New Yorker writer Adam Gopnik makes his mother's cheesecake and discusses the appeal of this dessert. He asks how it became American and why it continues to be so symbolic.
Five leading American writers write about the cultural history of their favourite comfort food. Far from haute cuisine, these choices are a cake, a snack, and a dish in a box, a hearty homemade dessert and a thick gooey ubiquitous spread. The writers explore with delight and authority how these foods became American, they explain why they continue to be iconic and popular and compare regional preferences.
In this edition, New Yorker writer Adam Gopnik makes his mother's Cheesecake.
Later in the series are Joyce Maynard on popcorn, novelist Michael Cunningham on Mac n Cheese, Simon Winchester on pies and Alice Sebold on peanut butter.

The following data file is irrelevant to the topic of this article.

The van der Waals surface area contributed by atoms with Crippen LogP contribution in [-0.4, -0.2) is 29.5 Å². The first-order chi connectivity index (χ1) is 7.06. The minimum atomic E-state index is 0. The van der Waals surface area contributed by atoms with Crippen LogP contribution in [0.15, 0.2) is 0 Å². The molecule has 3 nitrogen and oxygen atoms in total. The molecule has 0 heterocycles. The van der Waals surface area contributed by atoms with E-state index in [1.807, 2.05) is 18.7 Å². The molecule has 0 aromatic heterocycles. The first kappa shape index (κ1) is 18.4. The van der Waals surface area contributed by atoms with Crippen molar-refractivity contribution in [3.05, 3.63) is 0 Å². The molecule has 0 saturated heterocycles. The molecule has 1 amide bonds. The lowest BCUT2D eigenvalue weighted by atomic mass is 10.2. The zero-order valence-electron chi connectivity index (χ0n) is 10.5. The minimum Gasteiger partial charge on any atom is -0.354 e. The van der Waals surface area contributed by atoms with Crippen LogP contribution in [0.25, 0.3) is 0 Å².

Some of these foods are served at roadside diners and others are best eaten in front of the TV, curled up on the coach. Each author has a story about why his or her choice has a strong personal connection. Most were introduced to their comfort food in childhood and now they share them with their families. None of these foods are good for the waistline but each is so loved that there is little guilt about indulging in traditional mouthfuls of pure heaven.
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